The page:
Free Registration

Your Dentist

  • Dr. Robert Davis
  • Dr. David Rose
  • Dr. Zafar Husain
  • Dr. Jason Fishman

Our Hygienists

  • Mary Dawson
  • Eric Johnsen
  • Leanne Bayne Loucks
  • Amy O'Leary
  • Gaby McCullough


  • Monday 8:30 AM - 5:00 PM
  • Tuesday 8:30 AM - 5:00 PM
  • Wednesday 8:30 AM - 5:00 PM
  • Thursday8:30 AM - 5:00 PM
  • Friday 8:30 AM - 3:00 PM
  • Saturday Closed
  • Sunday Closed


Owen Sound Dental Clinic Staff
Feb 9 18

Taking Care Of Your Teeth When You Have Cancer


A diagnosis of cancer can be devastating. While you are worried about your health and finances, you don’t always consider the other parts of your body that may be affected by cancer and its treatments. Your oral health is very important to the health of your body and treatments like chemo and radiation can be detrimental to your mouth’s well-being.
Oral health issues caused by cancer
A study by the National Institute of Dental and Craniofacial Research found that 1/3 rd of cancer patients experience complications related to their oral health. These include:
• Mouth sores
• Infection of the mouth, teeth and gums
• Dry mouth – which can lead to a whole host of issues
• Sensitive gums
• Jaw pain
• Nerve issues
When you have cancer, and get treatment for it, your immune system is weakened. If you already have underlying mouth issues like gingivitis or tooth decay, these may be worsened during your battle with cancer. If you get an infection during cancer treatment, it can be very difficult for your body to fight it. This may mean that your treatment could be delayed or cancelled until the infection itself is treated. Taking care of your teeth and gums during treatment is very important. Many medications, including the ones given for nausea during treatment can cause dry mouth. Dry mouth increases your risk of tooth decay and infection and can be very uncomfortable.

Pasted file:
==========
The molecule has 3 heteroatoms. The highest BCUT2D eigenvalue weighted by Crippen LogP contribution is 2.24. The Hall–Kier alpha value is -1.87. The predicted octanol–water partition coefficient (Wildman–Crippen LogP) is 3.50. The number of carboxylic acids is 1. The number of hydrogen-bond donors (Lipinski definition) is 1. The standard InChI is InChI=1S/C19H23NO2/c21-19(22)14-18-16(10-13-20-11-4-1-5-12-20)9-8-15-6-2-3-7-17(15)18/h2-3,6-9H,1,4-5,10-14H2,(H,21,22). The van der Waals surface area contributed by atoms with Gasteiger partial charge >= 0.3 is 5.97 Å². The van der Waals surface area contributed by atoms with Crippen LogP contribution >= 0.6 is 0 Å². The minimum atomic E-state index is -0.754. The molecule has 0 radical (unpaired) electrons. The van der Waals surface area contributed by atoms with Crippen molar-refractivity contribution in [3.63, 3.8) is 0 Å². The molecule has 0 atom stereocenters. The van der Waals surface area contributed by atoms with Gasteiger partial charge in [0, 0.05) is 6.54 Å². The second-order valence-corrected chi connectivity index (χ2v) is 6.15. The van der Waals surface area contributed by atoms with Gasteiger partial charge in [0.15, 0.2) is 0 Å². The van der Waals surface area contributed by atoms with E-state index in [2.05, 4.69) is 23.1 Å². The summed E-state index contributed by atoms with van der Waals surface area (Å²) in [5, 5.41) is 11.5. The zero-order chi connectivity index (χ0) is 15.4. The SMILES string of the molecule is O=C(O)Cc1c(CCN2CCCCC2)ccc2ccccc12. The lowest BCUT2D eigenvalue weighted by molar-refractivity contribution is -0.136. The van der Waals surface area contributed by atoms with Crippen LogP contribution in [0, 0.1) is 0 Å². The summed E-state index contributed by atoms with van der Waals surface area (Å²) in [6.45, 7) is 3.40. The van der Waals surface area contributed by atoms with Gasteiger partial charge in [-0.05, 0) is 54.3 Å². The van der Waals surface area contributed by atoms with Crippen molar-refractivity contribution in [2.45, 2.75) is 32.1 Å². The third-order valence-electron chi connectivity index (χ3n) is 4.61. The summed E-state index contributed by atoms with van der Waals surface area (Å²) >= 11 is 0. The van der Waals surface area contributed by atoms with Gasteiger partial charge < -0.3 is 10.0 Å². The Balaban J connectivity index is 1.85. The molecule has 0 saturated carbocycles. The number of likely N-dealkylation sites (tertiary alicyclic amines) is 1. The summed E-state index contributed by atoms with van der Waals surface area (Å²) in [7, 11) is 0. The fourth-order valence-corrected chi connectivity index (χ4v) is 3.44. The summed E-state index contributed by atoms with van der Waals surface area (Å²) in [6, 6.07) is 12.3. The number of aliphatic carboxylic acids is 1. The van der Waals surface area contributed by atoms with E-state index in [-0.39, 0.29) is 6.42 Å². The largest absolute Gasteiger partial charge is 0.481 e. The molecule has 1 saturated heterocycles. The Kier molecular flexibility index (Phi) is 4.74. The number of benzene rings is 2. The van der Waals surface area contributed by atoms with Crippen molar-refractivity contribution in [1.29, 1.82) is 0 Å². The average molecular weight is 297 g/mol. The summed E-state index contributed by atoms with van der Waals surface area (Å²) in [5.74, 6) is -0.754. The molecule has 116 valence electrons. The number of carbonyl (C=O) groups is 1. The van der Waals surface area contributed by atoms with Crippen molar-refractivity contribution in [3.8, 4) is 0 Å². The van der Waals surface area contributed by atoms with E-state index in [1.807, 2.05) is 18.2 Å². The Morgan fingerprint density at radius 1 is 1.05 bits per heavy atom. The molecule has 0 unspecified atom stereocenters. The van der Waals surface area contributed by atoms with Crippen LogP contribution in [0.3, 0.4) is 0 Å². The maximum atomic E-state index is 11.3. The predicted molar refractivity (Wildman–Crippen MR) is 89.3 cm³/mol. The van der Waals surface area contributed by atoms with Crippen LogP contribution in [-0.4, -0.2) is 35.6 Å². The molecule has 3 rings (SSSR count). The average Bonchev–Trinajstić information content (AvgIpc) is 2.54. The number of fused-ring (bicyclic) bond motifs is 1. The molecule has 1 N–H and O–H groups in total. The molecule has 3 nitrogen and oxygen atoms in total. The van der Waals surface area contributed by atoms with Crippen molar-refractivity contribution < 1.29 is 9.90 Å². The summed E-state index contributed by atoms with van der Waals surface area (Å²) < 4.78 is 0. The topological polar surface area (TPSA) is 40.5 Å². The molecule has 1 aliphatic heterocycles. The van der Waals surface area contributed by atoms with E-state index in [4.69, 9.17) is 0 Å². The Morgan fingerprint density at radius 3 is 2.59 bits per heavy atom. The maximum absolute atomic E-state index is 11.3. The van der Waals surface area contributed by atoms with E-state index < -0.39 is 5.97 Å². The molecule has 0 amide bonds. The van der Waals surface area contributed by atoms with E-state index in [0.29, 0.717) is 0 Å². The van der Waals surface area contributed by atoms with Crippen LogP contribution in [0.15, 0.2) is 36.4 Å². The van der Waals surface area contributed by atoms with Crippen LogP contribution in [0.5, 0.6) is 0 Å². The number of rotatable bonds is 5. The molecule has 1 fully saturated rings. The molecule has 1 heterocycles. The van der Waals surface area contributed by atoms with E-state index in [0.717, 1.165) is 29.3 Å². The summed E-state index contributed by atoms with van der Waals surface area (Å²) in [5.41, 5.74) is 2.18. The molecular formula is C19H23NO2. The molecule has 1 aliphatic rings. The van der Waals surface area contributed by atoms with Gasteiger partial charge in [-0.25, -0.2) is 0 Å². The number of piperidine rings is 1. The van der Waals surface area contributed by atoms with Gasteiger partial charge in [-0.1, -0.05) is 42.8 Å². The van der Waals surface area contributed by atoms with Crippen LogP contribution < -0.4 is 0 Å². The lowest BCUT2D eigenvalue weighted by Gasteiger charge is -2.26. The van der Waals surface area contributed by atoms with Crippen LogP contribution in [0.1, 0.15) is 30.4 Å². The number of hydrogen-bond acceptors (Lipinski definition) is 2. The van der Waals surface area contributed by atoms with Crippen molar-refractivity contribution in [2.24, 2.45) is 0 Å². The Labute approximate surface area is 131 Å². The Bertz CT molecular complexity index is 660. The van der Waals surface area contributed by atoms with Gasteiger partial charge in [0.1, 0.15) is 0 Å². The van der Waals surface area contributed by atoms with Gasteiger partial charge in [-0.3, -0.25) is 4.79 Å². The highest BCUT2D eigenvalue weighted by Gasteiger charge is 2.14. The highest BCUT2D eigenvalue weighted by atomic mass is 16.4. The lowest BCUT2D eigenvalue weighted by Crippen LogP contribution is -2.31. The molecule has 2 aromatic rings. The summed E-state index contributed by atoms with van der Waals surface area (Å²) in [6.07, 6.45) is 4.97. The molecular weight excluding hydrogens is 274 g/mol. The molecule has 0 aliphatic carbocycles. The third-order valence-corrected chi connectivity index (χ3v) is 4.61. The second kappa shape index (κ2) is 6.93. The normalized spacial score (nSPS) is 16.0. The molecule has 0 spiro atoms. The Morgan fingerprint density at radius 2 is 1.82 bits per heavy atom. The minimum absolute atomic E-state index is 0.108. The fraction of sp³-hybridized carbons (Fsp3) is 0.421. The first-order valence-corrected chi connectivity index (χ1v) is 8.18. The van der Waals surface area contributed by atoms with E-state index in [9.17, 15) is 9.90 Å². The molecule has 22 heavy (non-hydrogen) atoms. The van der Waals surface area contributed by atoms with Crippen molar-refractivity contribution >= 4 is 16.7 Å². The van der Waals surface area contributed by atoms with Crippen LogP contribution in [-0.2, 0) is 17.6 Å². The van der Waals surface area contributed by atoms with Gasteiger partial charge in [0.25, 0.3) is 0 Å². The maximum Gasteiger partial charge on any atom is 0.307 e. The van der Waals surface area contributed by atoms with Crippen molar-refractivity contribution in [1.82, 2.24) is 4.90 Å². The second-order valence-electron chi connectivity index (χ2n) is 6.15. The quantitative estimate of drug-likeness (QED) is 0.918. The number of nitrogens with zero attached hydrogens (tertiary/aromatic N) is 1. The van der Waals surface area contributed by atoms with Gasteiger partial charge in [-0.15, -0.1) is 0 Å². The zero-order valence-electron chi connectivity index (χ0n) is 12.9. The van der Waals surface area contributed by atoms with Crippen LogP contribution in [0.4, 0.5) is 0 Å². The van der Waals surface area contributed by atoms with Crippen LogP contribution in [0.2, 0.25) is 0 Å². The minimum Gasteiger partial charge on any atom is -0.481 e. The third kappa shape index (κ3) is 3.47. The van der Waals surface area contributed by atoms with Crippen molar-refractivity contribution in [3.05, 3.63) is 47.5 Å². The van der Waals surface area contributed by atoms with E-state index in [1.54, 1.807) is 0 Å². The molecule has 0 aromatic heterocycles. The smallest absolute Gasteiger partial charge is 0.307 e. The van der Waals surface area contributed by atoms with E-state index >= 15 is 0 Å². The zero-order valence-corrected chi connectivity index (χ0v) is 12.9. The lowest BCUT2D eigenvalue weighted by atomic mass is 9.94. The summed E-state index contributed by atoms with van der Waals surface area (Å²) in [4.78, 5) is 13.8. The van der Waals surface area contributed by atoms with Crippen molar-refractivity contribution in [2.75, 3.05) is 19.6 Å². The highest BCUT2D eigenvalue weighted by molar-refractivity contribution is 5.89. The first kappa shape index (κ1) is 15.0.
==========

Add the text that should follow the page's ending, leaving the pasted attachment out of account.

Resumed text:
What to do before treatment
Before you begin treatment, see your dentist and get all of the work done you may have been putting off, whether that’s a cleaning, a filling or a root canal. Clearing up issues before your immune system gets weaker is a good line of defence. As most will advise you, quit smoking, increase your water intake and eat as healthy as you can.
What to do during treatment
During treatment, care for your teeth as well as you can by brushing and flossing regularly. You don’t want to have any work done if you can avoid it. If you are experiencing mouth sores, there are topical treatments that you can get over the counter to relieve pain. There are prescription mouthwashes that you can use to help increase saliva production and prevent dry mouth. Doing a mouth rinse with salt and baking soda in water can be very helpful as well. If jaw pain is keeping you up at night, try to exercise your jaw and take a pain reliever (talk to your doctor first).
What to do after treatment
After treatment, see your dentist for a cleaning and checkup and to ensure the treatments haven’t caused any residual issues. Continue to care for your teeth as you would normally. Oral health care during cancer isn’t something that should be overlooked. Taking care of your whole
body is important and will ensure you feel better quicker.

Designed and hosted by